Cooking in bulk in winter has its hazards

Sarah Wiedersehn
(Australian Associated Press)

 

Stomach flu is prevalent during winter but it’s not just the norovirus infection that can cause a bout of gastroenteritis.

Cooking warming winter casseroles and soups in bulk can be a health hazard if not handled properly, food safety experts warn.

Rachelle Williams, chair of the Food Safety Information Council, says if large amounts of food are left to cool slowly bacteria will find a way to grow, even in cooler months, to produce dangerous toxins that can’t be destroyed through further cooking.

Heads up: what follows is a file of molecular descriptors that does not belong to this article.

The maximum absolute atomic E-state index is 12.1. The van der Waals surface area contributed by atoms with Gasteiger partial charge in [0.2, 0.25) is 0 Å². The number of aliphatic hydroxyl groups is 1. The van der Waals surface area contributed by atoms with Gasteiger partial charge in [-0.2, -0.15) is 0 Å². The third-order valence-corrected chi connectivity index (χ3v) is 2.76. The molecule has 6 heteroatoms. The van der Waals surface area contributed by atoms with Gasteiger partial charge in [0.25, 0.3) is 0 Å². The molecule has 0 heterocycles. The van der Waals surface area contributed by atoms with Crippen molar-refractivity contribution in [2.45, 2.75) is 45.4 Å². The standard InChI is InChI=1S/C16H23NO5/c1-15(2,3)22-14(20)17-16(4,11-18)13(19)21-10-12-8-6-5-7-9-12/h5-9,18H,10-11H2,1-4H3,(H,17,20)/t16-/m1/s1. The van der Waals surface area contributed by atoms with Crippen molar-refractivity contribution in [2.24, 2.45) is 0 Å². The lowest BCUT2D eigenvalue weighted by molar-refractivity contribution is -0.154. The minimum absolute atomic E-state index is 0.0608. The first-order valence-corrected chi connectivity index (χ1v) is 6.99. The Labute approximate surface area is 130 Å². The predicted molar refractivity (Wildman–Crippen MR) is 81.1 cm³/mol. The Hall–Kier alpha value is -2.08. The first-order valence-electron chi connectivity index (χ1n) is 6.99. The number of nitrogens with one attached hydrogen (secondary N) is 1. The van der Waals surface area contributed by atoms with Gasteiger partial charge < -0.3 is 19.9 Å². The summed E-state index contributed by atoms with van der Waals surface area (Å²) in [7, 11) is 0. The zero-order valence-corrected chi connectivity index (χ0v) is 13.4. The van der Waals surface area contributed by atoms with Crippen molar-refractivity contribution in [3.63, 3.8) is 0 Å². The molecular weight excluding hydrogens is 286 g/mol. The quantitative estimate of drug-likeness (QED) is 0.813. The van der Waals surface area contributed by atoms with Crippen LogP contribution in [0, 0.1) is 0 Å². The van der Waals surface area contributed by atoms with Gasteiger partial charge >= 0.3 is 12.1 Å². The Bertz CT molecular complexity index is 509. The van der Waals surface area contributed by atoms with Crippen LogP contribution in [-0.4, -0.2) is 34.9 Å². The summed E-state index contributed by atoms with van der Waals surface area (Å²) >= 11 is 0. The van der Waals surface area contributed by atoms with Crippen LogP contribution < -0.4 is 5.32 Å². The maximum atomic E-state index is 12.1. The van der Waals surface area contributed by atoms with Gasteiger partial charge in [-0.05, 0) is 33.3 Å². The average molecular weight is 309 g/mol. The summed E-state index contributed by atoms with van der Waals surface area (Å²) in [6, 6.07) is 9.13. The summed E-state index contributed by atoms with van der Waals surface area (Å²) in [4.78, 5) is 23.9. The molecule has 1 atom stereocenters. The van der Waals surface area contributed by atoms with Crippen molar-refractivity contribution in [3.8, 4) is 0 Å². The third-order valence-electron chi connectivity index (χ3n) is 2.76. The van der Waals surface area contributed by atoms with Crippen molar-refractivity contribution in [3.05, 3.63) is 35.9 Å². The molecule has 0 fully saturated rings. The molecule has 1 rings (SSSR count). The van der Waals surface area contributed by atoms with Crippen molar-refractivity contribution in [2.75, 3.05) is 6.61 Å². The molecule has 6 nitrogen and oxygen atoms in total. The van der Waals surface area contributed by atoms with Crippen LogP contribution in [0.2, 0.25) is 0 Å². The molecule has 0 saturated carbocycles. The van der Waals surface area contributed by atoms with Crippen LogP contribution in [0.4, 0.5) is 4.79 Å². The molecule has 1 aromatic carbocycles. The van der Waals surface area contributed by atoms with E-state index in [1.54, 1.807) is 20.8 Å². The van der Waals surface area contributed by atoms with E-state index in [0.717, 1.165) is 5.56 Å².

The main thing to remember, she says, is to divide food that won’t be eaten immediately into small portions.

“Do this as soon as the food has stopped steaming and refrigerate or freeze straight away,” she says.

Portion size is equally important and Ms Williams recommends a takeaway size container.

“The food will cool quickest in small containers which will reduce the risk of the bacteria growing and producing toxins,” she said.

Refrigerated leftovers should be used within two to three days.

When slow cooking, the temperature should be at 60 degrees Celsius or above.

“Cooking in bulk is cost effective, saves time and reduces food waste. However, we need to be extra careful handling these large amounts of food,” Ms Williams said.

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